It’s hard to believe, but it’s been almost 30 years since Groundhog Day was released. And finally, while we continue to endure what often seems like our own version of Phil Connor stuck in a time loop, we can play Groundhog Day: The Game.
What Is Groundhog Day: The Game?
Groundhog Day: The Game is a cooperative game for 2–6 players, ages 10 and up, and takes about 15 minutes to play (each time). It’s currently available from Amazon and your local friendly game store. (Note that as an Amazon affiliate I earn from qualifying purchases.)
Groundhog Day: The Game was designed by Prospero Hall and published by Funko Games.
Groundhog Day: The Game Components
Inside the box, you’ll find:
- 60 cards (12 selfish, 12 wild, 12 nice, 12 learning, and 12 perfect)
- 1 alarm clock tile
- 1 groundhog marker
- 26 score tokens
- 1 sand timer
- 1 game board
The components are all well made and are of the quality you’d expect from a first-rate publisher like Funko.
The majority of components are in the deck of cards. They’re a bit of a strange size, about half way between poker cards and those annoying mini cards some games like to use. The 60 cards are split into five categories, but are all part of a single deck. Each card has a nice big number in the top corner and between zero and four hearts on the bottom. These are the only two items that matter for game play.
The cards also feature artwork, showing some small element from the movie. I didn’t notice at all at first, but they are all also shown from the point of view of Phil Connors.
The five categories of cards relate to the number of hearts at the bottom. They are also color-coded. The “selfish” cards have a grey background and zero hearts. Wild cards are blue with one heart. (It’s worth noting here that the names of the categories relate to Phil’s activities — he’s being selfish, or being nice, or learning. So “wild” here refers to his wild activities, rather than the normal use of that word in card games where these cards can be used to stand in for other cards.) Nice cards are orange with two hearts, learning cards are yellow with three hearts, and perfect cards are red with four hearts.
The Groundhog marker is a wooden piece with Punxsutawney Phil screened on both sides.
The sand timer is a normal 1-minute timer, but is also optional, as the game does have a companion app that can be used as the timer instead.
The alarm clock and the scoring tokens are both made from nice thick cardboard. The scoring tokens are nicely designed, with numbers that look like the old alarm clock faces. They are numbered 0–9, and while I’m not going to do the math, I assume their unequal distribution is calculated to allow players to show any score they might need to during the game.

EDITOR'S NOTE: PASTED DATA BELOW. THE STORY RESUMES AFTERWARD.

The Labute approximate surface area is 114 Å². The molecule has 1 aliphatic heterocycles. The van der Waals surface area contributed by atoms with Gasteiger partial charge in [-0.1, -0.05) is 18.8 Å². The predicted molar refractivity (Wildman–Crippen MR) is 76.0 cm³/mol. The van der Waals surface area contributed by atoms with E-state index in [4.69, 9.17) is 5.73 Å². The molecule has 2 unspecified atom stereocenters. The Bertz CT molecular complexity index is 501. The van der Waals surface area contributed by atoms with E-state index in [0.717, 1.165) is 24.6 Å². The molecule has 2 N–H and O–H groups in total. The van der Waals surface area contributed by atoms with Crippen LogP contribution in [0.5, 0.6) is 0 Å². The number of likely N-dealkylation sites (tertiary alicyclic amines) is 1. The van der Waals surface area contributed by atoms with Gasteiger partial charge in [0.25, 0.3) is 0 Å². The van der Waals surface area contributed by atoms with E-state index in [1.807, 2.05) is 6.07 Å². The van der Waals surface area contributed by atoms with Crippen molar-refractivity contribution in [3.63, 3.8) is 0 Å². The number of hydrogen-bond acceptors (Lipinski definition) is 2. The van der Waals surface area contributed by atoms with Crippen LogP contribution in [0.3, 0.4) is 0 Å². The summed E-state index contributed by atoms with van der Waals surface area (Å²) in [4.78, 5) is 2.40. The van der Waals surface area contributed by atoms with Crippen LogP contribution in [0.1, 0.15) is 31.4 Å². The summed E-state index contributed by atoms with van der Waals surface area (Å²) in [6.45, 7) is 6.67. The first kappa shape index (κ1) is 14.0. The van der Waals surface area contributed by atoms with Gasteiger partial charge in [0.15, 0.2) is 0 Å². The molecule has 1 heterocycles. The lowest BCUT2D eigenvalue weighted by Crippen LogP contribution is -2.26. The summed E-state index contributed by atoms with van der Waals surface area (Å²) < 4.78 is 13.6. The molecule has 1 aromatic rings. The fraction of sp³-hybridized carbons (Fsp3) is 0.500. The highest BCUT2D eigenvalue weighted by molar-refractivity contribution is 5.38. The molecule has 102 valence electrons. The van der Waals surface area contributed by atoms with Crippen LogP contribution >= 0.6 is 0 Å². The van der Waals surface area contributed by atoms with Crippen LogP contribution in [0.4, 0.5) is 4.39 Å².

The board is a long, narrow strip that provides spaces above for the starting perfect cards, spaces below for game play, and a track for Punxsutawney Phil to move along.
How to Play Groundhog Day: The Game
You can download a copy of the rulebook here.
The goal of the game is play a “perfect day,” where all seven cards that are played are from the “perfect” category.
Place the game board somewhere on the table with plenty of space below it to play cards. As with many cooperative games, this one has three levels of difficulty, determined by the starting space of the groundhog, so you place the marker on space 24 if playing standard difficulty, 22 if playing hard, and 20 if playing “heckfire.”
After removing the six “perfect” cards with black numerals, shuffle the rest of the deck. Place the removed cards above the board in the spaces indicated, counting up.
Place the score tokens and alarm clock within easy reach of everyone. If using the sand timer, also place it near the board; alternatively, download the app.
The person whose birthday is closest to February 2 is the dealer for the game.
The game is played in a series of rounds, but there are no turns: everyone plays simultaneously during the round.
To begin, the dealer deals cards equal to the number shown under the Groundhog. If the number does not result in a equal distribution, some players may get more cards than others. Players keep their hands hidden.
Before anyone looks at their hands, everyone is allowed to talk freely and strategize. Once they’re done, everyone puts a hand on the alarm clock to indicate they’re ready. The deal then flips the sand timer (or starts the app) and play begins.